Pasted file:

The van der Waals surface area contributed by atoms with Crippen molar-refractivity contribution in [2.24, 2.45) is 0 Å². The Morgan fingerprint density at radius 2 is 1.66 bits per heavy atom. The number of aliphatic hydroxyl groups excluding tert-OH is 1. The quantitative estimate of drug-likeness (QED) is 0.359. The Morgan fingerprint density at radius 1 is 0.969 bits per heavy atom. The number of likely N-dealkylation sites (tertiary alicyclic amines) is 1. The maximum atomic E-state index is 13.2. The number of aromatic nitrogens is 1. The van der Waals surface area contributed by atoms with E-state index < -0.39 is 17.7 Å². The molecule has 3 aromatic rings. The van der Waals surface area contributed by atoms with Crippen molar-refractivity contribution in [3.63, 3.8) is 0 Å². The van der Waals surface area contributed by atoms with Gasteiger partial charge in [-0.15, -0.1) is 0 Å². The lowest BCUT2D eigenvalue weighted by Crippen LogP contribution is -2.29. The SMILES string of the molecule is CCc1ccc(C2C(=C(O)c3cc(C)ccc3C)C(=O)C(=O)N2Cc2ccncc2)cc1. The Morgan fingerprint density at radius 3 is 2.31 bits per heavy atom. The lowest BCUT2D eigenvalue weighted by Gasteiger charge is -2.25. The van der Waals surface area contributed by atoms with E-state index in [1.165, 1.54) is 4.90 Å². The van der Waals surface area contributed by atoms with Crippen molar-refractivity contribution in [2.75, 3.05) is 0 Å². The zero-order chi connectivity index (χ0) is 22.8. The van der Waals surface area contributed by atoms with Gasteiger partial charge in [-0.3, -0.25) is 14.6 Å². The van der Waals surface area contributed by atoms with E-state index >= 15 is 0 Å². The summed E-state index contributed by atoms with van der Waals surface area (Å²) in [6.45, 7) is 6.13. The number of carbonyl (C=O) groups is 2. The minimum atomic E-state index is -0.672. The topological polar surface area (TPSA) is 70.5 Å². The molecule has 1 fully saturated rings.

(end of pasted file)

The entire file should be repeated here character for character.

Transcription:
The van der Waals surface area contributed by atoms with Crippen molar-refractivity contribution in [2.24, 2.45) is 0 Å². The Morgan fingerprint density at radius 2 is 1.66 bits per heavy atom. The number of aliphatic hydroxyl groups excluding tert-OH is 1. The quantitative estimate of drug-likeness (QED) is 0.359. The Morgan fingerprint density at radius 1 is 0.969 bits per heavy atom. The number of likely N-dealkylation sites (tertiary alicyclic amines) is 1. The maximum atomic E-state index is 13.2. The number of aromatic nitrogens is 1. The van der Waals surface area contributed by atoms with E-state index < -0.39 is 17.7 Å². The molecule has 3 aromatic rings. The van der Waals surface area contributed by atoms with Crippen molar-refractivity contribution in [3.63, 3.8) is 0 Å². The van der Waals surface area contributed by atoms with Gasteiger partial charge in [-0.15, -0.1) is 0 Å². The lowest BCUT2D eigenvalue weighted by Crippen LogP contribution is -2.29. The SMILES string of the molecule is CCc1ccc(C2C(=C(O)c3cc(C)ccc3C)C(=O)C(=O)N2Cc2ccncc2)cc1. The Morgan fingerprint density at radius 3 is 2.31 bits per heavy atom. The lowest BCUT2D eigenvalue weighted by Gasteiger charge is -2.25. The van der Waals surface area contributed by atoms with E-state index in [1.165, 1.54) is 4.90 Å². The van der Waals surface area contributed by atoms with Crippen molar-refractivity contribution in [2.75, 3.05) is 0 Å². The zero-order chi connectivity index (χ0) is 22.8. The van der Waals surface area contributed by atoms with Gasteiger partial charge in [-0.3, -0.25) is 14.6 Å². The van der Waals surface area contributed by atoms with E-state index >= 15 is 0 Å². The summed E-state index contributed by atoms with van der Waals surface area (Å²) in [6.45, 7) is 6.13. The number of carbonyl (C=O) groups is 2. The minimum atomic E-state index is -0.672. The topological polar surface area (TPSA) is 70.5 Å². The molecule has 1 fully saturated rings.